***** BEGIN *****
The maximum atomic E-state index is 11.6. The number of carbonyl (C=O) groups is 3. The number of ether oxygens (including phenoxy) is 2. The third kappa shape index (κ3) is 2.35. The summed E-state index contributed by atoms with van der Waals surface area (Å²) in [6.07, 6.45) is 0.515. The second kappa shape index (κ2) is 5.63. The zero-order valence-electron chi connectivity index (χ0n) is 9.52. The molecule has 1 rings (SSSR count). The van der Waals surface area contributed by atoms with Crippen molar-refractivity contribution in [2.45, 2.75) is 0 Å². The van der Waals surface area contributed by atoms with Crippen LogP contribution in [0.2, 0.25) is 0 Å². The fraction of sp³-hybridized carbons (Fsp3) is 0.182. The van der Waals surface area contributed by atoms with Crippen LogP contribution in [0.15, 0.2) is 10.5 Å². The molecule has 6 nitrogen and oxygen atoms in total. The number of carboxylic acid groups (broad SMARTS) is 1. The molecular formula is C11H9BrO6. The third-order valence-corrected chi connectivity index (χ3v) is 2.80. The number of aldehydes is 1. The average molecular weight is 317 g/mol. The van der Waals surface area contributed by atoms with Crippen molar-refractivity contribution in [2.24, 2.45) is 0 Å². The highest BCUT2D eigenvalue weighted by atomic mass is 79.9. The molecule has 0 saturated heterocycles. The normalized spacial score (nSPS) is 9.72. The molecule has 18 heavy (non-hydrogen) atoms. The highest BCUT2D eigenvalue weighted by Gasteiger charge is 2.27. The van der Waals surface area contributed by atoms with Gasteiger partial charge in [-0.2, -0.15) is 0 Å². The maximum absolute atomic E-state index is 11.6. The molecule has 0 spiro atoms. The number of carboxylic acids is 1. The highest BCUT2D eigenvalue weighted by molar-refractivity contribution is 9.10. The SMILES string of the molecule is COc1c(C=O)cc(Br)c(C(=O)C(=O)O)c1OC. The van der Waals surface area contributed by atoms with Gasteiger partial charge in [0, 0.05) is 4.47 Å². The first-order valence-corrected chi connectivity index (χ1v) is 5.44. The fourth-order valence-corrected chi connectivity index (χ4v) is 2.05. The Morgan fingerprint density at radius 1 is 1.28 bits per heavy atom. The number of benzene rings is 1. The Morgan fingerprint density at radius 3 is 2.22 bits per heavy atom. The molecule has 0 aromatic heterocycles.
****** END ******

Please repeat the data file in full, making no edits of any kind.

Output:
The maximum atomic E-state index is 11.6. The number of carbonyl (C=O) groups is 3. The number of ether oxygens (including phenoxy) is 2. The third kappa shape index (κ3) is 2.35. The summed E-state index contributed by atoms with van der Waals surface area (Å²) in [6.07, 6.45) is 0.515. The second kappa shape index (κ2) is 5.63. The zero-order valence-electron chi connectivity index (χ0n) is 9.52. The molecule has 1 rings (SSSR count). The van der Waals surface area contributed by atoms with Crippen molar-refractivity contribution in [2.45, 2.75) is 0 Å². The van der Waals surface area contributed by atoms with Crippen LogP contribution in [0.2, 0.25) is 0 Å². The fraction of sp³-hybridized carbons (Fsp3) is 0.182. The van der Waals surface area contributed by atoms with Crippen LogP contribution in [0.15, 0.2) is 10.5 Å². The molecule has 6 nitrogen and oxygen atoms in total. The number of carboxylic acid groups (broad SMARTS) is 1. The molecular formula is C11H9BrO6. The third-order valence-corrected chi connectivity index (χ3v) is 2.80. The number of aldehydes is 1. The average molecular weight is 317 g/mol. The van der Waals surface area contributed by atoms with Crippen molar-refractivity contribution in [2.24, 2.45) is 0 Å². The highest BCUT2D eigenvalue weighted by atomic mass is 79.9. The molecule has 0 saturated heterocycles. The normalized spacial score (nSPS) is 9.72. The molecule has 18 heavy (non-hydrogen) atoms. The highest BCUT2D eigenvalue weighted by Gasteiger charge is 2.27. The van der Waals surface area contributed by atoms with Gasteiger partial charge in [-0.2, -0.15) is 0 Å². The maximum absolute atomic E-state index is 11.6. The molecule has 0 spiro atoms. The number of carboxylic acids is 1. The highest BCUT2D eigenvalue weighted by molar-refractivity contribution is 9.10. The SMILES string of the molecule is COc1c(C=O)cc(Br)c(C(=O)C(=O)O)c1OC. The van der Waals surface area contributed by atoms with Gasteiger partial charge in [0, 0.05) is 4.47 Å². The first-order valence-corrected chi connectivity index (χ1v) is 5.44. The fourth-order valence-corrected chi connectivity index (χ4v) is 2.05. The Morgan fingerprint density at radius 1 is 1.28 bits per heavy atom. The number of benzene rings is 1. The Morgan fingerprint density at radius 3 is 2.22 bits per heavy atom. The molecule has 0 aromatic heterocycles.